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Re: orion Hirschfeld implications

dwashbur@nyx.net wrote:

> > Although a tentative issue, it is likely that a connection can be made
> > between the scrolls discovered in the Qumran caves and the
> > archaeological site at Qumran itself.
> Ah, there's the rub!  The basic questions, and they surface again and
> again, are: why is it likely?  What sort of connection?  We now know
> that De Vaux's writing tables were nothing of the sort, and with a
> good set of buildings handy, why put them in caves?  What other views
> might account for the presence of the scrolls?  Are we discounting
> these other views simply because the Qumran site is convenient?

I did suggest that the issue was tentative, however I would agree that
one of the principle reasons to suggest a connection is precisely its
convenience. I used to hold a similar view to that stated above, but a
recent visit to the site managed to persuade me. The distance between
the site and e.g cave 4 is often stated, but it was not until I could
see the distance for myself that I was swayed. To answer one of the
points raised, I was under the impression that it was generally (?!)
accepted that cave 4 was devised to hold shelves which have since
collapsed - hence the fragmentary nature of the texts therein.

There are other views, indeed, but the convenience argument is powerful
nonetheless. That's not to say that there aren't problems . . . ;)

> > In other words, although it is
> > possible to discount two of the three reasons for the Essene
> > identification, the third and major reason (the similarity between the
> > group described in the scrolls and the group described in Josephus etc.)
> > stands as firm as it has always done!
> Hardly.  The similarities are at least balanced out by the
> differences.

Precisely! All I imply is that, as affects the Essene hypothesis, the
new excavation is of no help in sorting out the difficulties etc.

> > Whether or not the site mentioned by Pliny refers to Qumran or Site B is
> > unclear, and will probably never be fully known. Given its greater size,
> > one would assume Qumran was indeed the site in question.
> Why?  Pliny, as I understand it, never said how big the settlement
> was or how many men lived there.

Granted, but would such a small site have figured highly in Jewish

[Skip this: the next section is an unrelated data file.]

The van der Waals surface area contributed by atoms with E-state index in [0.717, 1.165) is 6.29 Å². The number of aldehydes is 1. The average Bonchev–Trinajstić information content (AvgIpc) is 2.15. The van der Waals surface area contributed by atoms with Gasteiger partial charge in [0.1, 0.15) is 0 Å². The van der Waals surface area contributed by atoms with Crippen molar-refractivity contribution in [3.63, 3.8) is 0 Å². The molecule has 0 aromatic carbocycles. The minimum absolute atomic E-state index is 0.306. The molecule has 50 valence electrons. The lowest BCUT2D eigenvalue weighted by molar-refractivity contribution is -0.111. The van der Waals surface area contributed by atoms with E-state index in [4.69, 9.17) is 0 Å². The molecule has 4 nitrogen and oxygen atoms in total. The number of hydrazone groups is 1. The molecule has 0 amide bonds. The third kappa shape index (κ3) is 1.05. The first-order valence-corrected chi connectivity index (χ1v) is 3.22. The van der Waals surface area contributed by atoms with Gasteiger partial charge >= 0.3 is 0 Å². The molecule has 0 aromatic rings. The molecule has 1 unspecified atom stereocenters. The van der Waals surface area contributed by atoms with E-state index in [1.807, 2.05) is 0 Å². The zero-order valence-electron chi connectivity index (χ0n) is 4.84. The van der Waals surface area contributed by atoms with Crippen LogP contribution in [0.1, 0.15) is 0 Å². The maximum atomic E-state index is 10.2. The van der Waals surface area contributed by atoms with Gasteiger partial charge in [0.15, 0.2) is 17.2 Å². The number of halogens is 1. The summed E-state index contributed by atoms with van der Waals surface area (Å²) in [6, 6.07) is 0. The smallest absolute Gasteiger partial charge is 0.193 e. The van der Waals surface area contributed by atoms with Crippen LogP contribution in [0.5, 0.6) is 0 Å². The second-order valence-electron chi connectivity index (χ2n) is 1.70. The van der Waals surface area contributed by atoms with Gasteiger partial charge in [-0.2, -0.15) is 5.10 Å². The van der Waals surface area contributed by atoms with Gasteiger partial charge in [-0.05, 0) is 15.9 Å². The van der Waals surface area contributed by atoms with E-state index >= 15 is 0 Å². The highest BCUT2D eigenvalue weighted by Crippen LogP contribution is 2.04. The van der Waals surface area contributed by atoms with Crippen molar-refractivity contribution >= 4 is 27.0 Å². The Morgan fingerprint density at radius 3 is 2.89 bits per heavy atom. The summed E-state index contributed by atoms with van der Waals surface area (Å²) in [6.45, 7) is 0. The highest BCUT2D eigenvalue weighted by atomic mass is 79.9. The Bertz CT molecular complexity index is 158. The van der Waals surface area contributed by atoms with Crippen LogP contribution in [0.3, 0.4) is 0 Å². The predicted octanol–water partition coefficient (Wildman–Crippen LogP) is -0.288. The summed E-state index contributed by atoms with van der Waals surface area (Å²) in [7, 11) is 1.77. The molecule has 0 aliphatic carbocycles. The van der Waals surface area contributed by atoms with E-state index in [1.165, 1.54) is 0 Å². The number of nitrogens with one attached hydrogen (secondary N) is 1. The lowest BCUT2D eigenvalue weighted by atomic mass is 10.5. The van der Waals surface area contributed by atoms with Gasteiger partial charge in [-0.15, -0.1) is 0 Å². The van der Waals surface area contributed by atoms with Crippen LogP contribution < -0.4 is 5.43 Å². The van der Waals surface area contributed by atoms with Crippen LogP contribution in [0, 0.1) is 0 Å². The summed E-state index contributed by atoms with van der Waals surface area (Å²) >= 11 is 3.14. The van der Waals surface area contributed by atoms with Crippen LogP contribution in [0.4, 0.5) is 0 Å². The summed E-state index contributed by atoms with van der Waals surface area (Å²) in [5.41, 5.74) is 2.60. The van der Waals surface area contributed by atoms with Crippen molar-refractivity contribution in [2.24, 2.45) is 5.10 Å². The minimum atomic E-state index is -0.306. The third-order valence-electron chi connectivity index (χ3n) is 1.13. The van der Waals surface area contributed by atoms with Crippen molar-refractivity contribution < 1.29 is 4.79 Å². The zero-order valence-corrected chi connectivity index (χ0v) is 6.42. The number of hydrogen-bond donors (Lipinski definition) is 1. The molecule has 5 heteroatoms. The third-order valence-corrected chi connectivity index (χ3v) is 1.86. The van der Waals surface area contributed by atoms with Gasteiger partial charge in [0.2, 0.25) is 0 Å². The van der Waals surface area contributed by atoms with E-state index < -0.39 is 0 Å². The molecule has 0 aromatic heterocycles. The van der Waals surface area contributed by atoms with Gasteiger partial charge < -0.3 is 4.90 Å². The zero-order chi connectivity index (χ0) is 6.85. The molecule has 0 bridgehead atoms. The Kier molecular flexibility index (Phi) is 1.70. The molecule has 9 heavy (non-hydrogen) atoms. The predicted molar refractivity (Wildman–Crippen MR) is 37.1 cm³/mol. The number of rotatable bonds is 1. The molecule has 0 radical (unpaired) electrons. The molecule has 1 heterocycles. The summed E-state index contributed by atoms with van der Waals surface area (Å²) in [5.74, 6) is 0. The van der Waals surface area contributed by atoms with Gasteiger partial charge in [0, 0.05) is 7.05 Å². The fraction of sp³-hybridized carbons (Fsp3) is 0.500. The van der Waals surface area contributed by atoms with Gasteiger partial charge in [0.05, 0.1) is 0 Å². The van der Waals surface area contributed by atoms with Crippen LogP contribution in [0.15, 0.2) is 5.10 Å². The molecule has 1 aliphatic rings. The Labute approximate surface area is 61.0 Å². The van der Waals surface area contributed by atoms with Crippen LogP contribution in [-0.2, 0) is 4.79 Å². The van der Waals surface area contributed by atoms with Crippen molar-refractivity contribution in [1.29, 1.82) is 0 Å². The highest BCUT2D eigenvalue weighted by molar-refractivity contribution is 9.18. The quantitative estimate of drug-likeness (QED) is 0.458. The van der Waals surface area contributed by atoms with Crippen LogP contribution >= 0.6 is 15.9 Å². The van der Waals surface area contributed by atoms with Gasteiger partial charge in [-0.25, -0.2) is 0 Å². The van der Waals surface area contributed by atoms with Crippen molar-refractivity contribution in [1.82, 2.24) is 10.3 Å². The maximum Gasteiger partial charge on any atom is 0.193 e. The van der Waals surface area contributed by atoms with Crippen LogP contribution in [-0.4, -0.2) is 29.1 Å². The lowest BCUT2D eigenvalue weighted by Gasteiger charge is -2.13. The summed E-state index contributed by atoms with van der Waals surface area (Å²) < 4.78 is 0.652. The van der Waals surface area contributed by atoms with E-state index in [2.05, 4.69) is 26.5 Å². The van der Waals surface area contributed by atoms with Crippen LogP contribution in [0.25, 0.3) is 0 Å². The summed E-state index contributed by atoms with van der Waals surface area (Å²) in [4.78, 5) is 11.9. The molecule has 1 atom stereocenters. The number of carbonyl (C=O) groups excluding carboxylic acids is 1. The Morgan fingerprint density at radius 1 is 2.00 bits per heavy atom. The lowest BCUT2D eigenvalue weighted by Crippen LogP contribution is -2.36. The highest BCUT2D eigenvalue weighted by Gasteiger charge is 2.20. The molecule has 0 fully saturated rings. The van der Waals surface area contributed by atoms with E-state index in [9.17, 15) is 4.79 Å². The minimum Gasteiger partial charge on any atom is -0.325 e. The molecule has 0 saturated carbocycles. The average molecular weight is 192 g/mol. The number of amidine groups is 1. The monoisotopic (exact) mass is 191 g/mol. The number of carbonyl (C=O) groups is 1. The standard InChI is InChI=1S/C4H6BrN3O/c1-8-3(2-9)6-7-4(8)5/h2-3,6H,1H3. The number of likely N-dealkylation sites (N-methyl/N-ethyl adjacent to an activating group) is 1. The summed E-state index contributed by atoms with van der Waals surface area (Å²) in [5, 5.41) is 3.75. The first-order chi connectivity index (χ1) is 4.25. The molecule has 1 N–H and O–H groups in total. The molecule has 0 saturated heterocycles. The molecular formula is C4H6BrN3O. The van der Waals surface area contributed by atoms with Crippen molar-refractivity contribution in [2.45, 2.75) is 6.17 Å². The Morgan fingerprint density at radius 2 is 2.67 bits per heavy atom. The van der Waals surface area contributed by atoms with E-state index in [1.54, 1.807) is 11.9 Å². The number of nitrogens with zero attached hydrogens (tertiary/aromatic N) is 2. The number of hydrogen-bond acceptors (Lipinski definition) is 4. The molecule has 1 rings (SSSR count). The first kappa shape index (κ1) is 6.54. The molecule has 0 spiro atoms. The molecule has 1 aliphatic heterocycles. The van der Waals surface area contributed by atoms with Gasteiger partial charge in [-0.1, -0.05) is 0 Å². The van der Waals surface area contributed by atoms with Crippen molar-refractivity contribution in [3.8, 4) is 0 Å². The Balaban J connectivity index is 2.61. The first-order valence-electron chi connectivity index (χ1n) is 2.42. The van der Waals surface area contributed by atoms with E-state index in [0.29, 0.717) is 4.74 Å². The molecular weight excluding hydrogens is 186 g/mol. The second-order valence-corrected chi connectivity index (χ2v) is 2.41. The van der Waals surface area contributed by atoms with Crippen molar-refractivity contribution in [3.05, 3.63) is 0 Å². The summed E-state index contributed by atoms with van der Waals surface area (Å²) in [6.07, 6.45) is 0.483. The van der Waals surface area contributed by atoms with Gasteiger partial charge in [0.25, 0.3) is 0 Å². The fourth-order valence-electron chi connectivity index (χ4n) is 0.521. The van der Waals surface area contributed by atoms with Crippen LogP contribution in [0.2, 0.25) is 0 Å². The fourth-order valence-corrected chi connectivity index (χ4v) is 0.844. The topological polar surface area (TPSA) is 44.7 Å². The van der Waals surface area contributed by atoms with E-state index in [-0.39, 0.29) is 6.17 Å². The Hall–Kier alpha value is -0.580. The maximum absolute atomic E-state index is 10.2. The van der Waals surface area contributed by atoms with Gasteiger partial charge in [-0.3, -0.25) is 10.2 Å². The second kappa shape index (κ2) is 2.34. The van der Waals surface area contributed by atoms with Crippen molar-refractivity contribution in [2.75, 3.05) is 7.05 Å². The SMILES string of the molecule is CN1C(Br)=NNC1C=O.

affairs as to be noted in a text by a figure such as Pliny? I'm not
defending the Qumran site hypothesis. Indeed far from it! All I'm
suggesting is that neither site answers all the problems - each has
positive and negative aspects.

> > On the other
> > hand, given its close proximity to other human habitation, Site B is
> > equally acceptable. Finally, given the fact that Pliny never visited
> > Judaea, it is unclear how precise his geography can have been, even
> > assuming he was right at all.
> I would add to this that, even supposing there were other Essene
> settlements, would he have known about them, or is this one the only
> one his sources mentioned?  Given the most common translation of
> Pliny's words, this site is a much better candidate than Qumran, and
> given the description of this site that fits an ascetic separatist
> group much better than Qumran, it would seem on the surface that this
> site is more likely the one he was talking about. 

On a point of information, how many people would have lived at the town
of Ein Gedi in the period in question? Would a site only 200 yards away
have qualified as ascetic given such close proximity?

The concensus seems to be that there is neither enough evidence to
reject the Qumran-Essene identification nor to bolster the new Essene
site identification. One thing is certainly clear - there's still a long
way to go!


 Marcus Wood
 Department of Theology    E-Mail:    M.E.M.Wood@durham.ac.uk
 University of Durham      Tel (UK):  0191 374 3254